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- - **Finding frequency of oscillation**
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Finding frequency of oscillationI am a little stuck and would love a hint or two if anyone has got any for me. There's a particle with mass m that is trapped in a potential. $$U(x) = \frac{-U_o}{(\frac{a}{a})^2 + 1}$$ where $$U_o > 1$$ and $$a>0$$. Assuming the amplitude is small, what would be the frequency of oscillation? My plan of attack was to use Taylor Expansion for $U(x)$ considering the particle remains close to equilibrium (x=a). $$U(x) = U(a) + U'(a)(x-a)+ \frac{1}{2}U''(a)(x-a)^2 + ... \approx U_o + \frac{1}{2}k(x-a)^2$$ My problem now is trying to figure out frequency from this information. Perhaps there is some relation with Simple Harmonic Oscillation and a potential function. Thanks for any tips! |

Looks like there is a typo. You've got a over a squared plus one in the denominator of the right-hand side. |

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Should be... $$U(x) = \frac{-U_o}{(\frac{x}{a})^2 + 1}$$ |

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$\dfrac{dU}{dx} \approx \dfrac{2 U_0 x}{a^2}$ and thus the restoring force is given by $\kappa = \dfrac{2U_0}{a^2}$ should be cookie cutter from here |

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Wouldn't the restoring force be equal to the derivative of the potential function? What happened to the x in the in $\kappa = \dfrac{2U_0}{a^2}$ ? compared to $\dfrac{dU}{dx} \approx \dfrac{2 U_0 x}{a^2}$ where there is the x. Do we remove the x since we are assuming the amplitude is small? |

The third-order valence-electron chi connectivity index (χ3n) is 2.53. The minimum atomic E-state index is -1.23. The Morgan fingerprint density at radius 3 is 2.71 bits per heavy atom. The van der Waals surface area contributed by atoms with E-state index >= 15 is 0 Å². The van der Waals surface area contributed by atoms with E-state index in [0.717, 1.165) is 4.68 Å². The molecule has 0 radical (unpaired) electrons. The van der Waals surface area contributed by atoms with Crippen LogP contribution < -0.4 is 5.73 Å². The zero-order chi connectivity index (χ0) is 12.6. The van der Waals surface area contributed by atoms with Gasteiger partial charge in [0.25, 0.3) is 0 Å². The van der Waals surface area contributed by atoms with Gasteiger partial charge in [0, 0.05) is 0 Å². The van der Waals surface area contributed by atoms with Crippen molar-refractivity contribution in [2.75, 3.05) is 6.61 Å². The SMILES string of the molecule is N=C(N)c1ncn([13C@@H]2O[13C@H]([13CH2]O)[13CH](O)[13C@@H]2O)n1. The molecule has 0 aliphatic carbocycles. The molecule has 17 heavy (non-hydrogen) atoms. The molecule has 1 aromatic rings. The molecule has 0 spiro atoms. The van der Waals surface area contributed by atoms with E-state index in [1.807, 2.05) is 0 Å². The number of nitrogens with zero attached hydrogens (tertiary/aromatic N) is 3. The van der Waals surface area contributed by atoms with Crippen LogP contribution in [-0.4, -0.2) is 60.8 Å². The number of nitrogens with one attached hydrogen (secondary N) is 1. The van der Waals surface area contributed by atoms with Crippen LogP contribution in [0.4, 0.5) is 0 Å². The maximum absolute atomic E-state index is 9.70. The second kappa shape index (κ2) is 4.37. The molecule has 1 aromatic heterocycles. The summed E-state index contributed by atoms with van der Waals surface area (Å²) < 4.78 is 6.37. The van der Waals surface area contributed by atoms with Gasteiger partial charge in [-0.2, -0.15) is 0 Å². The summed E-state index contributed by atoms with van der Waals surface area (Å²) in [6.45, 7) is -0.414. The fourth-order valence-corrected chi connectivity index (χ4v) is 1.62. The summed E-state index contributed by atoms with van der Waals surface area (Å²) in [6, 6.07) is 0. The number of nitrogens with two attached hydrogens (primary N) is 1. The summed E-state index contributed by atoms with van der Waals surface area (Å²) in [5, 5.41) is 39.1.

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Yes, the force is the derivative of the potential. The "spring constant", $\kappa$ is what I gave you. With that constant you can determine the period of oscillation from the commonly known formula for simple harmonic oscillators with no damping. |

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$F = \frac{2U_o}{a^2} = -kx = ma$ Then considering... $\sqrt{\frac{k}{m}} = 2 \pi f$ $\Rightarrow \frac{k}{4\pi^2 f} = m$ I then multiply both sides by $a$ $\frac{ak}{4\pi^2 f} = ma = F$ Then plug back in and solve for f $ f = \sqrt{\frac{a^3 k}{8U_o \pi^2}}$ However, I have a constant k that is now in the formula that I did not have originally. |

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and $k = \dfrac{2U_o}{a^2}$ so $f = \sqrt{\dfrac{a}{4\pi^2m}}$ now you are back to your original constants.... (you dropped the $m$ in the original) |

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Crystal clear. Thank you for your help as always! |

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